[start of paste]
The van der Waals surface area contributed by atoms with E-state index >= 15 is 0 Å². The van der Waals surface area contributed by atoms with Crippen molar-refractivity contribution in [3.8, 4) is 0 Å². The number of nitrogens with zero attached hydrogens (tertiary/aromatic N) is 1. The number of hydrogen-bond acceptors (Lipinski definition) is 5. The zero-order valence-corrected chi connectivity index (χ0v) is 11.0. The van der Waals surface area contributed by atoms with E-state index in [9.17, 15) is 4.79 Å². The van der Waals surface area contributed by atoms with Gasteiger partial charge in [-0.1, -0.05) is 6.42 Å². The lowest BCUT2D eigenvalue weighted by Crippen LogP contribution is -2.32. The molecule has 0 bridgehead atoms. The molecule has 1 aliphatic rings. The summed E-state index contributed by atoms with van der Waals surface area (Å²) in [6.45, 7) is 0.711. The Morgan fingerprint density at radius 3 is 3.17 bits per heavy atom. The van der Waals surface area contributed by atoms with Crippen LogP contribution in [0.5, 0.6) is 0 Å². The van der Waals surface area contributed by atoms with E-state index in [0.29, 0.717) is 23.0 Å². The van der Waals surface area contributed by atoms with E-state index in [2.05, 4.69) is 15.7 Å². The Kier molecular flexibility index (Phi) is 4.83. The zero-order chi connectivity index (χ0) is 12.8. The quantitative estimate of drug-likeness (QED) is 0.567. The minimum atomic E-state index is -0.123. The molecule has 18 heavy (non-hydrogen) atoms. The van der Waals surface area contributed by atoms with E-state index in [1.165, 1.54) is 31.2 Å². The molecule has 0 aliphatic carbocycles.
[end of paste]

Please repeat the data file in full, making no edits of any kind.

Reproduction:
The van der Waals surface area contributed by atoms with E-state index >= 15 is 0 Å². The van der Waals surface area contributed by atoms with Crippen molar-refractivity contribution in [3.8, 4) is 0 Å². The number of nitrogens with zero attached hydrogens (tertiary/aromatic N) is 1. The number of hydrogen-bond acceptors (Lipinski definition) is 5. The zero-order valence-corrected chi connectivity index (χ0v) is 11.0. The van der Waals surface area contributed by atoms with E-state index in [9.17, 15) is 4.79 Å². The van der Waals surface area contributed by atoms with Gasteiger partial charge in [-0.1, -0.05) is 6.42 Å². The lowest BCUT2D eigenvalue weighted by Crippen LogP contribution is -2.32. The molecule has 0 bridgehead atoms. The molecule has 1 aliphatic rings. The summed E-state index contributed by atoms with van der Waals surface area (Å²) in [6.45, 7) is 0.711. The Morgan fingerprint density at radius 3 is 3.17 bits per heavy atom. The van der Waals surface area contributed by atoms with Crippen LogP contribution in [0.5, 0.6) is 0 Å². The van der Waals surface area contributed by atoms with E-state index in [0.29, 0.717) is 23.0 Å². The van der Waals surface area contributed by atoms with E-state index in [2.05, 4.69) is 15.7 Å². The Kier molecular flexibility index (Phi) is 4.83. The zero-order chi connectivity index (χ0) is 12.8. The quantitative estimate of drug-likeness (QED) is 0.567. The minimum atomic E-state index is -0.123. The molecule has 18 heavy (non-hydrogen) atoms. The van der Waals surface area contributed by atoms with E-state index in [1.165, 1.54) is 31.2 Å². The molecule has 0 aliphatic carbocycles.